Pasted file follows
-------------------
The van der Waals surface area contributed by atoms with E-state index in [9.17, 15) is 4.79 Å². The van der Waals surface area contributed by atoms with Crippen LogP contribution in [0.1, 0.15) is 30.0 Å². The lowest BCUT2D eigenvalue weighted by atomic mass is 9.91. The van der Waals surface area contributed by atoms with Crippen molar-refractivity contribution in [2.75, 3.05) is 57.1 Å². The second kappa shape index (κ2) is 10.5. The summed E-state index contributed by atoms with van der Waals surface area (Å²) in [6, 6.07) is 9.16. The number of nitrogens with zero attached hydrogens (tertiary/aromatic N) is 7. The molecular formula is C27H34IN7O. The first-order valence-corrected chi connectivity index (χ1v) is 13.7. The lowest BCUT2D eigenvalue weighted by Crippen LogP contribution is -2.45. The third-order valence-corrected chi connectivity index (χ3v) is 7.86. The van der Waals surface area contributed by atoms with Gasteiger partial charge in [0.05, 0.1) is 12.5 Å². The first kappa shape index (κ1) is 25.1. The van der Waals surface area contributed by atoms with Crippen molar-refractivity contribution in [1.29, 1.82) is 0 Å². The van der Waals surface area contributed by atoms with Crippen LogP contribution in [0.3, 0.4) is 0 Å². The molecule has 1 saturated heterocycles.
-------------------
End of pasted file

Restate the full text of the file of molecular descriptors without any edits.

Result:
The van der Waals surface area contributed by atoms with E-state index in [9.17, 15) is 4.79 Å². The van der Waals surface area contributed by atoms with Crippen LogP contribution in [0.1, 0.15) is 30.0 Å². The lowest BCUT2D eigenvalue weighted by atomic mass is 9.91. The van der Waals surface area contributed by atoms with Crippen molar-refractivity contribution in [2.75, 3.05) is 57.1 Å². The second kappa shape index (κ2) is 10.5. The summed E-state index contributed by atoms with van der Waals surface area (Å²) in [6, 6.07) is 9.16. The number of nitrogens with zero attached hydrogens (tertiary/aromatic N) is 7. The molecular formula is C27H34IN7O. The first-order valence-corrected chi connectivity index (χ1v) is 13.7. The lowest BCUT2D eigenvalue weighted by Crippen LogP contribution is -2.45. The third-order valence-corrected chi connectivity index (χ3v) is 7.86. The van der Waals surface area contributed by atoms with Gasteiger partial charge in [0.05, 0.1) is 12.5 Å². The first kappa shape index (κ1) is 25.1. The van der Waals surface area contributed by atoms with Crippen molar-refractivity contribution in [1.29, 1.82) is 0 Å². The van der Waals surface area contributed by atoms with Crippen LogP contribution in [0.3, 0.4) is 0 Å². The molecule has 1 saturated heterocycles.